Raining cats and dogs? Try, ‘It’s snowing iguanas’
As a kid, I kind of struggled with the general concept of non-literal expressions.
You know — someone would opine that it was “raining cats and dogs” outside, and I would immediately rush to the nearest window to catch a glimpse of beagles and tabby cats descending from above and landing gracefully on the sidewalk. I could feel a rush of adrenaline bursting through my every cell as I scampered to the window to witness what would truly be the greatest thing to ever happen in my then-short lifetime, only to be disappointed when all I saw outside was puddles — and not poodles.
I know. I’m sorry. I feel horrible about the joke, if that helps at all. I mean, I wish I could chalk it up as a “dad joke,” but I’ve been telling these garbage jokes my entire life and...
But I digress.
Regardless, I was pretty easily fooled those days, because I couldn’t quite grasp the nuance of metaphors, similes and general comparisons. I searched high and low for a happy clam, wondered how people would be head over heels without ending up in an emergency room and never understood why a person would ever show up to a party with bells on, thus I studiously looked for bell-wearing people all the time.
So, you’ll forgive me when I saw a warning the other day that called for falling iguanas in Florida and wasn’t initially impressed.
“Must be another goofy Florida thing,” I thought to myself, as I mentally scooted past that link and went on to click a story about how to make one’s hair appear more full by hanging upside down and chewing on bamboo shoots. I mean, you never know, right?
Then I saw someone share something on Twitter from the National Weather Service in Miami that looked pretty official. I took a closer look at the tweet:
“This isn’t something we usually forecast, but don’t be surprised if you see Iguanas falling from the trees tonight as lows drop into the 30s and 40s. Brrr! #flwx #miami”
I could feel my grip tighten on my Google/fantasy-football/camera device (some call it a “phone”) as excitement coursed through my veins. Wait... it’s raining iguanas? For real? It’s finally happening?
The hardened shell I had grown around myself to protect from disappointment began to crumble to the earth, and I felt that unbridled joy that only a child with unrealistic expectations could enjoy and I just had to read more.
A story I came across on CNN summed it up as such: “The concern for people in South Florida is that these iguanas often sleep in trees, so when their bodies go dormant, they appear to fall from the sky onto streets, cars, pools, or even people walking around. And since iguanas are large — adult males can reach 5 feet in length, and weigh up to 20 pounds — this can be dangerous if one lands on top of you.”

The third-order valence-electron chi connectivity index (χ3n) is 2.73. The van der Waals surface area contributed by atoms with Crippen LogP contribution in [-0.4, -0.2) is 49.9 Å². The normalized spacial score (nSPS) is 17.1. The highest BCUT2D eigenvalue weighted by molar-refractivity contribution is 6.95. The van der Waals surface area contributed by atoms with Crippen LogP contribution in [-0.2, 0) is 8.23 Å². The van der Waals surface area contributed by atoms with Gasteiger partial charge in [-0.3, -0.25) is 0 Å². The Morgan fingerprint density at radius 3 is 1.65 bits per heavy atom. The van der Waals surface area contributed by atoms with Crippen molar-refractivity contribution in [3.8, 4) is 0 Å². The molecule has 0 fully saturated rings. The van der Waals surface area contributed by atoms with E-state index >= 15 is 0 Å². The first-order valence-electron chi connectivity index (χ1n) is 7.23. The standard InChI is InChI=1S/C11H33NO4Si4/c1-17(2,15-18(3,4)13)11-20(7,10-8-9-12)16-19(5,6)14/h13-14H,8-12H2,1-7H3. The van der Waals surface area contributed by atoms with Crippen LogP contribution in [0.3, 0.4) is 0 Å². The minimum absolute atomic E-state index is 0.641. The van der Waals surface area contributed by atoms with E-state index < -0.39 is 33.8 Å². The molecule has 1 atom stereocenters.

The science behind it, from what I have read, is that iguanas are naturally cold-blooded, so they tend to get lethargic once the temperatures drop to below 50 degrees Fahrenheit. The CNN piece said that once it drops below 45, the iguanas go into a completely dormant state, which can make them fall out of their safe spots in trees and basically land wherever gravity allows.
So, yeah, it could basically rain iguanas.
To me, this is more than cool, particularly after I read that this stage of dormancy is a protective state that can protect them until the temperature goes back over 50 degrees. So, yay!
But then I saw that if it stayed in the 40s for more than eight hours, many of the iguanas could die — particularly smaller ones. So, boo!
Look, “The Lion King” made me sad. “Bambi” left me in the fetal position. I’m not a fan of creatures of any size or shape being harmed, and I certainly don’t wish any ill travels for iguanas. I mean, no iguana has ever cheated me in cards or stolen from my family’s dinner table, so I certainly don’t have any beef with them.
And while the thought of it raining iguanas — or, maybe “snowing iguanas” is more appropriate, considering the weather — is more than just a little bit exciting, the thought of them dying in the elements is not quite as cool to me.
But Ron Magill, the communications director for Zoo Miami, said that iguanas are considered invasive species, so many in southern Florida are looking forward to the elements thinning the proverbial herd.
“I do know that there are several iguana hunters that are looking forward to this upcoming cold front, as it will certainly facilitate them removing these invasive reptiles from the South Florida environment as they will not be able to run away,” he told CNN.
Yeah, I’m not quite ready to celebrate their impending demise, but I do like the idea of it snowing iguanas.